Calculating the final algebraic answer for this ‘compound fluid’ would be a bit tricky and detailed—I believe the qualitative analysis that I present in the previous paragraph is more direct. I sometimes illustrate the independence of this example from the pressure due to the variable height of the oil layer by adding more and more oil to the container. While the oil level rises in the bottle, the ball does not rise relative to the water!
Many thanks go to my students who teach me something about physics and life in each class, and to the members of Tap-L and PIRA communities who inspire me and provide wisdom when I cannot figure things out on my own.
One-Liter Plastic bottle, coffee cup, metal objects-- Found in recycling bins ~Free
Field Hockey Ball-- Found in street $6.99
Olive Oil-- About 1/3 liter $0.73
Nut-- ½-13 or any appropriate size $0.78
3 Minute Epoxy-- One pack $1.27
-- One can use “Glass Clear” Nalgene Beakers that are available from
http://vwrlabshop.com/graduated-griffin-beakers-pmp-nalgene/p/0006662/ Price Pk. 3 for $83.47
-- Rocks or other dense objects can be placed inside the cup. [I don’t recommend sand however, students may believe either that some has dissolved, or that air bubbles have been trapped by the sand (though this would reduce the observed effect!).]
-- Other cups can be used—I liked the contrast of the white/colored Styrofoam with the water.
Bonus Activity: Wacky Pennies—What Happened?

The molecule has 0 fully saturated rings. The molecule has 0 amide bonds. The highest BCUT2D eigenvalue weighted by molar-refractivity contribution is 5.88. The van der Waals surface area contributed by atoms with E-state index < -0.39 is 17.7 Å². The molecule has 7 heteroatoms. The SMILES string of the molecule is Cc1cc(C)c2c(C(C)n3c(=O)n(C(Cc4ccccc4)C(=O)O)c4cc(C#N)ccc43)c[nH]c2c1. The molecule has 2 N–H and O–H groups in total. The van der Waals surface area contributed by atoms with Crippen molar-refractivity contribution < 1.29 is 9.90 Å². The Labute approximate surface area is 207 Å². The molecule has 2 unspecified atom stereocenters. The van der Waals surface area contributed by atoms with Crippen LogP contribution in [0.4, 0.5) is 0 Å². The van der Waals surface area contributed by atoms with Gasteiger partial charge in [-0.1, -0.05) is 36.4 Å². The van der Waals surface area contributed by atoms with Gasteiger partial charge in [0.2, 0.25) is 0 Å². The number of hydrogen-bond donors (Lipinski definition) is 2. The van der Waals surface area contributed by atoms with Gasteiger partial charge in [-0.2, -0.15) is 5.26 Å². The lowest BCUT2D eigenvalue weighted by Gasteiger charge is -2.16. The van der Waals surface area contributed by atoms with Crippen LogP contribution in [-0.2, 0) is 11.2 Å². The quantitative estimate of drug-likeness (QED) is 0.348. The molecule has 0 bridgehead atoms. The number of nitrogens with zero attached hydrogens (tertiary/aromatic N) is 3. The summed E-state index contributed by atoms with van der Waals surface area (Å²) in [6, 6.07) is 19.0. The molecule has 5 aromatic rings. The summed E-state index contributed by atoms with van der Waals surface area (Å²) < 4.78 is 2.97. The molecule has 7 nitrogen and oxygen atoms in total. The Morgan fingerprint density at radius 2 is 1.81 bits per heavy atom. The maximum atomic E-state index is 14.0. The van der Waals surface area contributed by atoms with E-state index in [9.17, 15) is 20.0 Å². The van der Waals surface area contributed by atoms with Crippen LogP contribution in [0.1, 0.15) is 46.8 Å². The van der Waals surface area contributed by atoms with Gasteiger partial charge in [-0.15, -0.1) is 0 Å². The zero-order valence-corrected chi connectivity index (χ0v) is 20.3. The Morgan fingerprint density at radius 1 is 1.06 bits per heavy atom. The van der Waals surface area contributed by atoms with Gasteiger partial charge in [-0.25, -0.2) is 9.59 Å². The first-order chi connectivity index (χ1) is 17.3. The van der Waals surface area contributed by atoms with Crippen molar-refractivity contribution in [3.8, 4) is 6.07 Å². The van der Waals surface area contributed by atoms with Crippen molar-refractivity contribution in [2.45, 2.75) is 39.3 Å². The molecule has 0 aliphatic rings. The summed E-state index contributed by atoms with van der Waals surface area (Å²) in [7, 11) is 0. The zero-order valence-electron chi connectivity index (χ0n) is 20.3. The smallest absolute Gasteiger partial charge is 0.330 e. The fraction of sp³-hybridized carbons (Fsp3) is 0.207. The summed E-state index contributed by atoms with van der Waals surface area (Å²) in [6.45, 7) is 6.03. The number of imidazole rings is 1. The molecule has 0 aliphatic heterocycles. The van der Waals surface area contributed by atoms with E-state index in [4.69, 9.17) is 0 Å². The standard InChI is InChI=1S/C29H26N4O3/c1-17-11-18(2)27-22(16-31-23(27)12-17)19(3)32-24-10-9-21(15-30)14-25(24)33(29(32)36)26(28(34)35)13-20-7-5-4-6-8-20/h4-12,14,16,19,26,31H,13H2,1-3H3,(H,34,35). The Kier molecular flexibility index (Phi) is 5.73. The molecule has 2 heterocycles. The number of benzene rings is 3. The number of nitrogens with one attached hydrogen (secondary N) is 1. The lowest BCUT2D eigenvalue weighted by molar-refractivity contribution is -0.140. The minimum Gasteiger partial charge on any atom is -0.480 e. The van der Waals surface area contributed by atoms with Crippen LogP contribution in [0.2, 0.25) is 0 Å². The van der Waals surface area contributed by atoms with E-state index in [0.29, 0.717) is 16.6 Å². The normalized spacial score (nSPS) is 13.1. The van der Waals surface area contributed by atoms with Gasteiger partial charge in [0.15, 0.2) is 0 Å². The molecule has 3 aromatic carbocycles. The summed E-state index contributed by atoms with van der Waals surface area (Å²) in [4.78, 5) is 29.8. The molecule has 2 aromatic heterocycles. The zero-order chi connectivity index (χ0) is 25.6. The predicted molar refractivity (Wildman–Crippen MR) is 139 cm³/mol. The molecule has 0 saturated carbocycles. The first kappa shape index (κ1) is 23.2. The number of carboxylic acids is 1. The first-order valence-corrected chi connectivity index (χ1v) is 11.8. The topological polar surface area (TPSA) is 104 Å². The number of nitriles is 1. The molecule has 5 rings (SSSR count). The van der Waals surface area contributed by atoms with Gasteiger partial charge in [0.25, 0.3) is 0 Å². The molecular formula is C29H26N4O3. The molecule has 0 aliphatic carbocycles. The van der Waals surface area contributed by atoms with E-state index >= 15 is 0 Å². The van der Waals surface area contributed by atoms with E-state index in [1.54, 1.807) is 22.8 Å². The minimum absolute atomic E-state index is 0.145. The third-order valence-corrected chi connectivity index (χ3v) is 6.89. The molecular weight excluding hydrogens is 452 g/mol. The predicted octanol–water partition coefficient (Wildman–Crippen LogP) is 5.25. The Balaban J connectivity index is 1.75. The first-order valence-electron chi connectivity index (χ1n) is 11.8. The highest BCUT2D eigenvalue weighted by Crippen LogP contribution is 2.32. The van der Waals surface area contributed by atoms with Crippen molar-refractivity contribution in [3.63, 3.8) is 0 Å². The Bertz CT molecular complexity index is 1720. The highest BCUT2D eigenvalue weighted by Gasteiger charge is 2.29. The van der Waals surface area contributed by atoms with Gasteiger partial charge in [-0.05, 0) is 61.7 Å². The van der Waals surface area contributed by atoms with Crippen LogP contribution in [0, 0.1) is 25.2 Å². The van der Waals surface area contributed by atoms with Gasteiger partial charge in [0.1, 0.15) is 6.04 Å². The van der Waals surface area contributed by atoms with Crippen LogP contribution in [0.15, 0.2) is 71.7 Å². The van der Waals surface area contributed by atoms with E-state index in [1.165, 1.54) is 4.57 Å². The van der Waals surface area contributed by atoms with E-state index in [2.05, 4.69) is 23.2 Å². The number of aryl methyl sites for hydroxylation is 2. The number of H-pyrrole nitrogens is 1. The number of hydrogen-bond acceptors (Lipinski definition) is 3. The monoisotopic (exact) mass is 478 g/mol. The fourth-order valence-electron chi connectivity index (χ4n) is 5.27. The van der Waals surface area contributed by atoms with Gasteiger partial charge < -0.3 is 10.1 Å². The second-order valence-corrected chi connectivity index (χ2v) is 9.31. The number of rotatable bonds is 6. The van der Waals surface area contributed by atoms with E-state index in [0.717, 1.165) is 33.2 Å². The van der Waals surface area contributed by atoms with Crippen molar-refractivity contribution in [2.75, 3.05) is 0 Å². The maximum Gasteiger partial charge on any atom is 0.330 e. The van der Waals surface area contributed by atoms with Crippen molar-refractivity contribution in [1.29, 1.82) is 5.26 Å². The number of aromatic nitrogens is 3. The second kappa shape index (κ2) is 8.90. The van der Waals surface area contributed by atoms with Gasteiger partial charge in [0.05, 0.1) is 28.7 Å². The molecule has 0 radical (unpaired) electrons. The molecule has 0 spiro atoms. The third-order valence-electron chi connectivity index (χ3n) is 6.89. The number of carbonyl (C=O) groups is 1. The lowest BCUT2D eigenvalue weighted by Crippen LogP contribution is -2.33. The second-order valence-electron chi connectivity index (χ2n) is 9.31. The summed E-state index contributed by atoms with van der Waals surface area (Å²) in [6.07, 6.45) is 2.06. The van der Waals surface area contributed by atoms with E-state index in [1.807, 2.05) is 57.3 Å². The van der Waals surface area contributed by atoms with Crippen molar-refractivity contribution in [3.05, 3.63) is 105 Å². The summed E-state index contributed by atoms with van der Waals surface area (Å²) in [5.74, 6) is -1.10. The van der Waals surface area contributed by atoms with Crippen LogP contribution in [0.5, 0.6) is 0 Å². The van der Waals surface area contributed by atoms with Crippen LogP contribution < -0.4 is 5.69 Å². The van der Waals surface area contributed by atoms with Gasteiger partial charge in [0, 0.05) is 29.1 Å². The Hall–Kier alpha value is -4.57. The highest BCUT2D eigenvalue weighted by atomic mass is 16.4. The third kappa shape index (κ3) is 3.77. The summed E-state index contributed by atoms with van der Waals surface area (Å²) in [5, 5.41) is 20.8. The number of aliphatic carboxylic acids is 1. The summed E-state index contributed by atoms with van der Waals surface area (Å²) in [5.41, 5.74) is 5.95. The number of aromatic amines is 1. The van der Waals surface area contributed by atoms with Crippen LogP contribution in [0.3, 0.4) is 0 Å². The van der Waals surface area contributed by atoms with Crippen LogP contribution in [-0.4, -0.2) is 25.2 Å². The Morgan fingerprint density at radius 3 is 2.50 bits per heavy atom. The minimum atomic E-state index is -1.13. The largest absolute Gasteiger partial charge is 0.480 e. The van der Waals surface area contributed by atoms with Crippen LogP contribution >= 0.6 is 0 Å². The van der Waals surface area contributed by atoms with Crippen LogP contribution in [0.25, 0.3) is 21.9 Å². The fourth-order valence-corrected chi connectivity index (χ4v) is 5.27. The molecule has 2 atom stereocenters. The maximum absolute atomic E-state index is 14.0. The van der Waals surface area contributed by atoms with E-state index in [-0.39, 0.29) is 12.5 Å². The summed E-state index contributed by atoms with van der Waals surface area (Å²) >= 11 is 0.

Sometimes I use buoyancy to introduce elementary school students to the idea of statistics and experimental control. I’ll have them place identical paper cups or other small flotation devices onto a pan of water, and then give them bags of pennies. I then challenge them to see how many pennies they can put in their ‘boats’ before the boats sink. I let them repeat this several times and record their measurements and observations. Hopefully they will learn about center of gravity, center of buoyancy, stability, and impulses delivered by dropping a coin versus placing it carefully in their craft. After several rounds each team will have determined their optimum number of pennies. I then have them call out their results and record them on the whiteboard. Surprisingly, although the data varies a little between groups, the data appears to separate into two distinct groups! Why the discrepant event? Because the pennies given to the students were pre-sorted into pre-1982 and newer pennies! The former are solid copper and have a mass of ~3.1 grams and the latter are copper-coated zinc disks with a mass of ~2.5 grams.
Recently an outreach group reported back after using some liquid nitrogen and dewars. One of their favorite activities was to break apart new pennies. Well, I tried this by cooling the new pennies, but nothing happened on re-warming. They then told me to hit them with a hammer: I then ‘whacked’ them using a 2 pound hammer with the cooled pennies on a lead brick. I’ve included the results in an attached plastic bag—all pennies were treated to the same cooling/whacking process. The photo below shows the apparatus and what happened…..
 In the event of motion in an accelerated reference frame, ‘upwards’ is directed opposite to the direction of effective gravity, where geff = g – a. “g” is the gravitational field in an inertial (non-accelerated) frame of reference, and “a” is the acceleration of the non-inertial frame of reference.
 Reduce, Reuse, Recycle
 Also found at Dick’s Sporting Goods http://www.dickssportinggoods.com/product/index.jsp?productId=971509
 On sale at Harris Teeter: 1 liter for $2.20
 McMaster-Carr, http://www.mcmaster.com/ ½-13” brass nut, PN 10 for $7.75
 McMaster- Carr PN 7538A11, Job-Size Epoxy Quick-Setting, 3.5 Gram Packet, Amber at $12.62 per Pack of 10